A human resources advisor generally assists a human resources department in all sorts of tasks, including the wide spectrum of activities involved in employee processing. From hiring and firing, to dealing with employees on a daily basis, the human resources advisor often acts as a consultant, as well as an assistant in implementing established programs. Much of this work involves personal interactions, and the best human resources advisers have people skills and deal easily with interpersonal stressors.
Part of what a human resources person does is related to long-term staffers or personnel in departments where turnover may not be an issue. The human resources advisor may spend a lot of time meeting informally with employees at various staff levels in order to get input on anything from production to workplace environments. Goals for these meetings may include uncovering human relations problems, or issues with a work site, along with training others in people skills and conflict resolution.
One of these advisers to a human resources department may also have hands-on jobs not directly related to conflict resolution or employee morale. For example, a human resources advisor may write an employee newsletter or otherwise assist in producing these kinds of periodicals. The same goes for websites and other online resources, including application guides or hiring information. These advisers may present information to departments as part of commonly established work skills meetings.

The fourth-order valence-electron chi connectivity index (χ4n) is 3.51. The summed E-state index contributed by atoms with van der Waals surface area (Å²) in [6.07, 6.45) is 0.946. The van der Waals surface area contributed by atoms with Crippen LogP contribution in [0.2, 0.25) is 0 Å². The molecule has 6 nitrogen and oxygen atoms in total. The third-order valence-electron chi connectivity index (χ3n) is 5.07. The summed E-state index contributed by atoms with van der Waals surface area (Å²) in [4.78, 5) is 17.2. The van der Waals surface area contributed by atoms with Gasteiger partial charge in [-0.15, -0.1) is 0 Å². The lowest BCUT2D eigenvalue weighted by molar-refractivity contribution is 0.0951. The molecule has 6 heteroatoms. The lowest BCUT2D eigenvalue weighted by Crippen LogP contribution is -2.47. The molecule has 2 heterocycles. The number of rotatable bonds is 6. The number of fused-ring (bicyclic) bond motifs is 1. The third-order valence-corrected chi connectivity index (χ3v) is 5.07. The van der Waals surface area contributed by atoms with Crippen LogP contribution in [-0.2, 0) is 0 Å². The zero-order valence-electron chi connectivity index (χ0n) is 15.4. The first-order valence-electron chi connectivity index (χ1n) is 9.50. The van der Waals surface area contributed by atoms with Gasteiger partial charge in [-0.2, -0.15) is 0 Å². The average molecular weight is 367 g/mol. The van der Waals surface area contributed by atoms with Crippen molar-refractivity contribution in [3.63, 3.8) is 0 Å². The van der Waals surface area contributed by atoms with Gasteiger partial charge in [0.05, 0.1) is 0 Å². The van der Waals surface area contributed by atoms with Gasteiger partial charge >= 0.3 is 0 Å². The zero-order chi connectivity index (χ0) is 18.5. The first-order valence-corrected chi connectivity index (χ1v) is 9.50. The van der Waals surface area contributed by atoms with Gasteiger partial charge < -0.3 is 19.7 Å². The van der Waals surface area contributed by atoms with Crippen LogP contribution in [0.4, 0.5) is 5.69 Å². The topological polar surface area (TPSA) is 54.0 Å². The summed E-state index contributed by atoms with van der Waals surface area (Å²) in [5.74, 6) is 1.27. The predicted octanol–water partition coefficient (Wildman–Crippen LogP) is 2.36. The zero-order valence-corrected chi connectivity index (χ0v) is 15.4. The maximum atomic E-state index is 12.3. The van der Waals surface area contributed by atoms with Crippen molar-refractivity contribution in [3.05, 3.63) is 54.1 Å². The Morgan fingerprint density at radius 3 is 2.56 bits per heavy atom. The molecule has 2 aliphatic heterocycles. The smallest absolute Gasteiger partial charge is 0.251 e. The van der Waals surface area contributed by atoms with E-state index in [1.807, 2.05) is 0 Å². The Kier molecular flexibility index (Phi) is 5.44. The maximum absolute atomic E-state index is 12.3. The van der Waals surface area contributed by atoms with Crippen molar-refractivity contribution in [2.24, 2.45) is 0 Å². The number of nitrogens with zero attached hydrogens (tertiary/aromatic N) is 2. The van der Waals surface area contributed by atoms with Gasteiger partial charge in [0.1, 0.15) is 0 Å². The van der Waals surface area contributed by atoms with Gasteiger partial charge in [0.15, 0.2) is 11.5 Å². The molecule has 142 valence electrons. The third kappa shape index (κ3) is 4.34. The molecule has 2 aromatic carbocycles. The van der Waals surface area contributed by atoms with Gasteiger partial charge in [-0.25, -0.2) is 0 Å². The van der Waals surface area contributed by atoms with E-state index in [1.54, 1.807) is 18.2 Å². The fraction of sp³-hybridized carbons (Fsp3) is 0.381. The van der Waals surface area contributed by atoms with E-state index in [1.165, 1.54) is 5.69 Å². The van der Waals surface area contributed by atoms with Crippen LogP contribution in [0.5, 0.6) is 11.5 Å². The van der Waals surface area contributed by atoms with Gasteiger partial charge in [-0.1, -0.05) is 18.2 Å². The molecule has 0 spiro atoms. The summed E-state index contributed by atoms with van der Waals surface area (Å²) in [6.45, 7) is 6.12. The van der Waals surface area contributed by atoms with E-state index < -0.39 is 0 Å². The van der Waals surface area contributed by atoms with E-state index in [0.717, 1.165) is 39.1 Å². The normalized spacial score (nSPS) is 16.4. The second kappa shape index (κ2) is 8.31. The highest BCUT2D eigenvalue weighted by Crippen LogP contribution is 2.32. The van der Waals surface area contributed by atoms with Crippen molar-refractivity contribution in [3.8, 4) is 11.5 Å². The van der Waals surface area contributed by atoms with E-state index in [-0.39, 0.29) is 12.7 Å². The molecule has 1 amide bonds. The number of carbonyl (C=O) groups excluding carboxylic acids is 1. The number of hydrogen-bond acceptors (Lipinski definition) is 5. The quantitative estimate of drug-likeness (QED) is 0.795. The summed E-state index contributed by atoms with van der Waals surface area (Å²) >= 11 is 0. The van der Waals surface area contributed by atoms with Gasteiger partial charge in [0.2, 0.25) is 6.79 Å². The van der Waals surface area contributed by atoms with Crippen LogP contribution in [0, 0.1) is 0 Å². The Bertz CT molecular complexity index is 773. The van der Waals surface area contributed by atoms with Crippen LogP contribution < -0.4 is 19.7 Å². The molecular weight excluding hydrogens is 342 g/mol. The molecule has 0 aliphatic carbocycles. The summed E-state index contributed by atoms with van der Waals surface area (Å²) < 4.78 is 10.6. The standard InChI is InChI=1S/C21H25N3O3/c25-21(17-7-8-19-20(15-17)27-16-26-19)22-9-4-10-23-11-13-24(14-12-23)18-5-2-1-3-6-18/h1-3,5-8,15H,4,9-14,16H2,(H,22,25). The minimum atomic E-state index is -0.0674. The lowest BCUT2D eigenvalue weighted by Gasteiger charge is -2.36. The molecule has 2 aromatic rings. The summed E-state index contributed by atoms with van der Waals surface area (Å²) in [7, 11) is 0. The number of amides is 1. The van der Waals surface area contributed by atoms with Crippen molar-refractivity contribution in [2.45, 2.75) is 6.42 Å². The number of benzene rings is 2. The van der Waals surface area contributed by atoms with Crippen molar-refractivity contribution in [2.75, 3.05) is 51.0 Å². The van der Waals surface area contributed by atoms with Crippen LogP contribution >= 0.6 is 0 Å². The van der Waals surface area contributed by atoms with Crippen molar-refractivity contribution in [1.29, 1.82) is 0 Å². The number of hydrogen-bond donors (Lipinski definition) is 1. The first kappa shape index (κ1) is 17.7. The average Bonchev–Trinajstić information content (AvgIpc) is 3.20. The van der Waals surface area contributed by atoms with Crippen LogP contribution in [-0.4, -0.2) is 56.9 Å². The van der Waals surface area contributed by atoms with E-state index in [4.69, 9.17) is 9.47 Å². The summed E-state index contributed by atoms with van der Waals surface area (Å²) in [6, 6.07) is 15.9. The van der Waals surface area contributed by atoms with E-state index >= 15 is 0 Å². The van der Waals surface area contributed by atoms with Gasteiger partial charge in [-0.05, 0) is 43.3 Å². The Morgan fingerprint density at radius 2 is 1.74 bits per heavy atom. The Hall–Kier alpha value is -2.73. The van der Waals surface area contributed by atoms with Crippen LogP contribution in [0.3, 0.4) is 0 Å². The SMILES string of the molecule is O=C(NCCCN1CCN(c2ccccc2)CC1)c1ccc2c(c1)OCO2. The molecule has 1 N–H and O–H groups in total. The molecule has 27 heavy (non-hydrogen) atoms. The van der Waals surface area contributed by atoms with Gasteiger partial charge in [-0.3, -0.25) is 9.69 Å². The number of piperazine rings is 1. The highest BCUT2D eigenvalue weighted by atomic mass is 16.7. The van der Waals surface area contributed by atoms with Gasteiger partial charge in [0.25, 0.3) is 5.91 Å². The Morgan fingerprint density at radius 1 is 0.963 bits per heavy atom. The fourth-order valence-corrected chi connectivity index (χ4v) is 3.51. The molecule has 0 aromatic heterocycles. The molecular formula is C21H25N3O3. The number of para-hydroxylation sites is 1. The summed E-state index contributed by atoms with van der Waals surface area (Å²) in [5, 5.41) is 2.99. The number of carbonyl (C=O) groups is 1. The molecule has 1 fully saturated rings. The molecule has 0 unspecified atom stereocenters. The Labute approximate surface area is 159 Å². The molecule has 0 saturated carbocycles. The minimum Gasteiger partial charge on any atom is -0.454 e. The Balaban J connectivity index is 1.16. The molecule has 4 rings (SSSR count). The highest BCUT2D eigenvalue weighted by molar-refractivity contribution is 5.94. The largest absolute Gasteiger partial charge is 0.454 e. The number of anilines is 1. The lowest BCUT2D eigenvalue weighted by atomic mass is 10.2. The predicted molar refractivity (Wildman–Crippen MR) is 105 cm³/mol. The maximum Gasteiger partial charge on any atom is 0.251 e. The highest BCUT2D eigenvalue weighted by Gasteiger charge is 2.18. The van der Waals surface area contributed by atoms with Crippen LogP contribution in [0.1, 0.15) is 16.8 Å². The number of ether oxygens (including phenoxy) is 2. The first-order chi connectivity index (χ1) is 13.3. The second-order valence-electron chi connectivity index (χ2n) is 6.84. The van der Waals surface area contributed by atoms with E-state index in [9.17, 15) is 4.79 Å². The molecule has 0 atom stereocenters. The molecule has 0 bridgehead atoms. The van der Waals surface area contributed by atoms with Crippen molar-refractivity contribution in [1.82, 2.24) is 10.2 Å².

Another major role of a human resources advisor is to evaluate the ways that businesses can provide value added training to produce more skilled workers. This includes screening individuals for eligibility for advanced training sessions in all kinds of skills from technical production to public relations. It may also include establishing curriculum or formats for these trainings, or seeking out outside trainers who can provide these services to the company. The advisor may set up training within a corporate head office, or go out on the road to reach departments that may be scattered across a country or region, or internationally.
In general, the human resources advisor is a key person in the human resources department. By organizing a range of activities on a day-to-day or longer-term basis, this professional effectively enhances the operations of the human resources department. The end result is often lower turnover, more skilled workers, a safer workplace, and better competition within a field or industry.